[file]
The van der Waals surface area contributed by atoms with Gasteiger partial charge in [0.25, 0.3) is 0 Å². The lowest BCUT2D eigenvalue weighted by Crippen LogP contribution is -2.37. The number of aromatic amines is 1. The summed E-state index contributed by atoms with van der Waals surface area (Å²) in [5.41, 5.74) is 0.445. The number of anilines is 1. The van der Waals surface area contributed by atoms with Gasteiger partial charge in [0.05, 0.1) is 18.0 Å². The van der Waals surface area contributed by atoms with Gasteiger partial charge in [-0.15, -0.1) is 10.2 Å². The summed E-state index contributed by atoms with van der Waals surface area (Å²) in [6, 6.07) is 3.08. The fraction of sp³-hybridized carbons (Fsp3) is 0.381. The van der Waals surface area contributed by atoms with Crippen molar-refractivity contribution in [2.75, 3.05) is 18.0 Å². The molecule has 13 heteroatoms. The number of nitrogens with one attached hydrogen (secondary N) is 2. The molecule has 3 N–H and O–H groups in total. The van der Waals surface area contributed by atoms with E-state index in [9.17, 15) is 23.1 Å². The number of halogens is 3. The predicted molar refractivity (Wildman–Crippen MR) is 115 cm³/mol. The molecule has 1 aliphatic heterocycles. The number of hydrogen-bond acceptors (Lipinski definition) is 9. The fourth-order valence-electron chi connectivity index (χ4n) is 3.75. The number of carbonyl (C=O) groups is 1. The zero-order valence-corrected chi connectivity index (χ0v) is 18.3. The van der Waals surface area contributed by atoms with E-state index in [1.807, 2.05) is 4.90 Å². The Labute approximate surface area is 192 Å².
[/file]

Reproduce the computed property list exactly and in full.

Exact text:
The van der Waals surface area contributed by atoms with Gasteiger partial charge in [0.25, 0.3) is 0 Å². The lowest BCUT2D eigenvalue weighted by Crippen LogP contribution is -2.37. The number of aromatic amines is 1. The summed E-state index contributed by atoms with van der Waals surface area (Å²) in [5.41, 5.74) is 0.445. The number of anilines is 1. The van der Waals surface area contributed by atoms with Gasteiger partial charge in [0.05, 0.1) is 18.0 Å². The van der Waals surface area contributed by atoms with Gasteiger partial charge in [-0.15, -0.1) is 10.2 Å². The summed E-state index contributed by atoms with van der Waals surface area (Å²) in [6, 6.07) is 3.08. The fraction of sp³-hybridized carbons (Fsp3) is 0.381. The van der Waals surface area contributed by atoms with Crippen molar-refractivity contribution in [2.75, 3.05) is 18.0 Å². The molecule has 13 heteroatoms. The number of nitrogens with one attached hydrogen (secondary N) is 2. The molecule has 3 N–H and O–H groups in total. The van der Waals surface area contributed by atoms with E-state index in [9.17, 15) is 23.1 Å². The number of halogens is 3. The predicted molar refractivity (Wildman–Crippen MR) is 115 cm³/mol. The molecule has 1 aliphatic heterocycles. The number of hydrogen-bond acceptors (Lipinski definition) is 9. The fourth-order valence-electron chi connectivity index (χ4n) is 3.75. The number of carbonyl (C=O) groups is 1. The zero-order valence-corrected chi connectivity index (χ0v) is 18.3. The van der Waals surface area contributed by atoms with E-state index in [1.807, 2.05) is 4.90 Å². The Labute approximate surface area is 192 Å².